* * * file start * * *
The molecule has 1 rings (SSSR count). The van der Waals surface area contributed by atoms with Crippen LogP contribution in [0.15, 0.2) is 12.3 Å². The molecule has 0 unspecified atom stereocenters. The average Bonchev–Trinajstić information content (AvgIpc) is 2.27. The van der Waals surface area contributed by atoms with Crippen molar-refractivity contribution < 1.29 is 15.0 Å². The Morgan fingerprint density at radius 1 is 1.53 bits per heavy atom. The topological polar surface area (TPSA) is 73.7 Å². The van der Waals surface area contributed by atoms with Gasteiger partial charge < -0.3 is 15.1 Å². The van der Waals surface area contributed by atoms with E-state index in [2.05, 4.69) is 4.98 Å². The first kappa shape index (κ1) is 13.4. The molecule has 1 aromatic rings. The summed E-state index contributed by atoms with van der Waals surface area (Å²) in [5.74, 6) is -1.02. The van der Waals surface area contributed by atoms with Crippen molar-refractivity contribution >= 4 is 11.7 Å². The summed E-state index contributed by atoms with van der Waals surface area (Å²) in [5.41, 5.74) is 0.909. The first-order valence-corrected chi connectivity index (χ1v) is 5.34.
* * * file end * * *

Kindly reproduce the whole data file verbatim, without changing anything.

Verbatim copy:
The molecule has 1 rings (SSSR count). The van der Waals surface area contributed by atoms with Crippen LogP contribution in [0.15, 0.2) is 12.3 Å². The molecule has 0 unspecified atom stereocenters. The average Bonchev–Trinajstić information content (AvgIpc) is 2.27. The van der Waals surface area contributed by atoms with Crippen molar-refractivity contribution < 1.29 is 15.0 Å². The Morgan fingerprint density at radius 1 is 1.53 bits per heavy atom. The topological polar surface area (TPSA) is 73.7 Å². The van der Waals surface area contributed by atoms with Gasteiger partial charge < -0.3 is 15.1 Å². The van der Waals surface area contributed by atoms with E-state index in [2.05, 4.69) is 4.98 Å². The first kappa shape index (κ1) is 13.4. The molecule has 1 aromatic rings. The summed E-state index contributed by atoms with van der Waals surface area (Å²) in [5.74, 6) is -1.02. The van der Waals surface area contributed by atoms with Crippen molar-refractivity contribution >= 4 is 11.7 Å². The summed E-state index contributed by atoms with van der Waals surface area (Å²) in [5.41, 5.74) is 0.909. The first-order valence-corrected chi connectivity index (χ1v) is 5.34.